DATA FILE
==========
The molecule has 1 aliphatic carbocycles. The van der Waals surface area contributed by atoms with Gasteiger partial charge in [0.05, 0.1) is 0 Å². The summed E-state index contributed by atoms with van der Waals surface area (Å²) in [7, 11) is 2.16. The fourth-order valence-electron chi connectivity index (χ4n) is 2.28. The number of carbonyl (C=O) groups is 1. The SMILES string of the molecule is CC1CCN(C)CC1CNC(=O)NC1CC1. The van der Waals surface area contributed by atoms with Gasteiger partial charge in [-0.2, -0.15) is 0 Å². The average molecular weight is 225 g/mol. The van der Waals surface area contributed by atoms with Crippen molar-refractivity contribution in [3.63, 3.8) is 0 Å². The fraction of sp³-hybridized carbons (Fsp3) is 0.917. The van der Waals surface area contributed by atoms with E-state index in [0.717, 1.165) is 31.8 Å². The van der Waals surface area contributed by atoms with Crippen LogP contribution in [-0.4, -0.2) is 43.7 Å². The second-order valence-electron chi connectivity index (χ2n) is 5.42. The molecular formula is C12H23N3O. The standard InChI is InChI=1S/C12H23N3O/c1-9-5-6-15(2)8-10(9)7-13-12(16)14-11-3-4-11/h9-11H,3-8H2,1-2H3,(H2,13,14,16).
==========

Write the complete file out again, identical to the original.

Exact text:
The molecule has 1 aliphatic carbocycles. The van der Waals surface area contributed by atoms with Gasteiger partial charge in [0.05, 0.1) is 0 Å². The summed E-state index contributed by atoms with van der Waals surface area (Å²) in [7, 11) is 2.16. The fourth-order valence-electron chi connectivity index (χ4n) is 2.28. The number of carbonyl (C=O) groups is 1. The SMILES string of the molecule is CC1CCN(C)CC1CNC(=O)NC1CC1. The van der Waals surface area contributed by atoms with Gasteiger partial charge in [-0.2, -0.15) is 0 Å². The average molecular weight is 225 g/mol. The van der Waals surface area contributed by atoms with Crippen molar-refractivity contribution in [3.63, 3.8) is 0 Å². The fraction of sp³-hybridized carbons (Fsp3) is 0.917. The van der Waals surface area contributed by atoms with E-state index in [0.717, 1.165) is 31.8 Å². The van der Waals surface area contributed by atoms with Crippen LogP contribution in [-0.4, -0.2) is 43.7 Å². The second-order valence-electron chi connectivity index (χ2n) is 5.42. The molecular formula is C12H23N3O. The standard InChI is InChI=1S/C12H23N3O/c1-9-5-6-15(2)8-10(9)7-13-12(16)14-11-3-4-11/h9-11H,3-8H2,1-2H3,(H2,13,14,16).